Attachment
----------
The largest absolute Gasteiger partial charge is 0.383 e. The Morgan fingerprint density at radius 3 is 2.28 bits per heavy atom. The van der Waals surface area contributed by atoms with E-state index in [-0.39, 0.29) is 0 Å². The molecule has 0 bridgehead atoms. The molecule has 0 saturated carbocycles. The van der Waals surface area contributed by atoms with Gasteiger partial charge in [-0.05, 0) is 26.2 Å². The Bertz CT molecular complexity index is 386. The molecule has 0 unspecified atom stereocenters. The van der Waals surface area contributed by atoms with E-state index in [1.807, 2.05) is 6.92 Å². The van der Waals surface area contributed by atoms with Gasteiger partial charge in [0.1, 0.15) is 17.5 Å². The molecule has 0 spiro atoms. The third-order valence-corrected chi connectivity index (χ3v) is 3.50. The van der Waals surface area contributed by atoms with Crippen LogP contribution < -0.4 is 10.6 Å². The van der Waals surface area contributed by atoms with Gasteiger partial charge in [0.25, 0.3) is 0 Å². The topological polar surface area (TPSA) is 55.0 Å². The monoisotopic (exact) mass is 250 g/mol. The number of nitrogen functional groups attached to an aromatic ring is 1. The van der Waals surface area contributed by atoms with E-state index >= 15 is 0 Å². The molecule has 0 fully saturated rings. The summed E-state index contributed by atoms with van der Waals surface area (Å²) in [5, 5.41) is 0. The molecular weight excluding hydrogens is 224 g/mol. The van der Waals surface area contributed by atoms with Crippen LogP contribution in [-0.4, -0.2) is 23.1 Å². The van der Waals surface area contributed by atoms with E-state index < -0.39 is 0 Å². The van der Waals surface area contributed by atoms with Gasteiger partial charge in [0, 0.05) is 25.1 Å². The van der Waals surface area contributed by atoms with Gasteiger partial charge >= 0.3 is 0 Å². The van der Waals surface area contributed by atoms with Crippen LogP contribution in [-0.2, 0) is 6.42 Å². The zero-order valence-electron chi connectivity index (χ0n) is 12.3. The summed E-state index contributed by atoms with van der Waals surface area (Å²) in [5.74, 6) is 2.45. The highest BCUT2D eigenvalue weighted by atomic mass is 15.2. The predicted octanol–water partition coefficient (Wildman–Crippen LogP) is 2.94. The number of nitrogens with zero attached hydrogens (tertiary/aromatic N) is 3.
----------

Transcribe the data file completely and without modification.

The largest absolute Gasteiger partial charge is 0.383 e. The Morgan fingerprint density at radius 3 is 2.28 bits per heavy atom. The van der Waals surface area contributed by atoms with E-state index in [-0.39, 0.29) is 0 Å². The molecule has 0 bridgehead atoms. The molecule has 0 saturated carbocycles. The van der Waals surface area contributed by atoms with Gasteiger partial charge in [-0.05, 0) is 26.2 Å². The Bertz CT molecular complexity index is 386. The molecule has 0 unspecified atom stereocenters. The van der Waals surface area contributed by atoms with E-state index in [1.807, 2.05) is 6.92 Å². The van der Waals surface area contributed by atoms with Gasteiger partial charge in [0.1, 0.15) is 17.5 Å². The molecule has 0 spiro atoms. The third-order valence-corrected chi connectivity index (χ3v) is 3.50. The van der Waals surface area contributed by atoms with Crippen LogP contribution < -0.4 is 10.6 Å². The van der Waals surface area contributed by atoms with Gasteiger partial charge in [0.25, 0.3) is 0 Å². The topological polar surface area (TPSA) is 55.0 Å². The monoisotopic (exact) mass is 250 g/mol. The number of nitrogen functional groups attached to an aromatic ring is 1. The van der Waals surface area contributed by atoms with E-state index >= 15 is 0 Å². The molecule has 0 fully saturated rings. The summed E-state index contributed by atoms with van der Waals surface area (Å²) in [5, 5.41) is 0. The molecular weight excluding hydrogens is 224 g/mol. The van der Waals surface area contributed by atoms with Crippen LogP contribution in [-0.4, -0.2) is 23.1 Å². The van der Waals surface area contributed by atoms with E-state index < -0.39 is 0 Å². The van der Waals surface area contributed by atoms with Gasteiger partial charge in [0, 0.05) is 25.1 Å². The van der Waals surface area contributed by atoms with Gasteiger partial charge >= 0.3 is 0 Å². The van der Waals surface area contributed by atoms with Crippen LogP contribution in [-0.2, 0) is 6.42 Å². The zero-order valence-electron chi connectivity index (χ0n) is 12.3. The summed E-state index contributed by atoms with van der Waals surface area (Å²) in [5.74, 6) is 2.45. The highest BCUT2D eigenvalue weighted by atomic mass is 15.2. The predicted octanol–water partition coefficient (Wildman–Crippen LogP) is 2.94. The number of nitrogens with zero attached hydrogens (tertiary/aromatic N) is 3.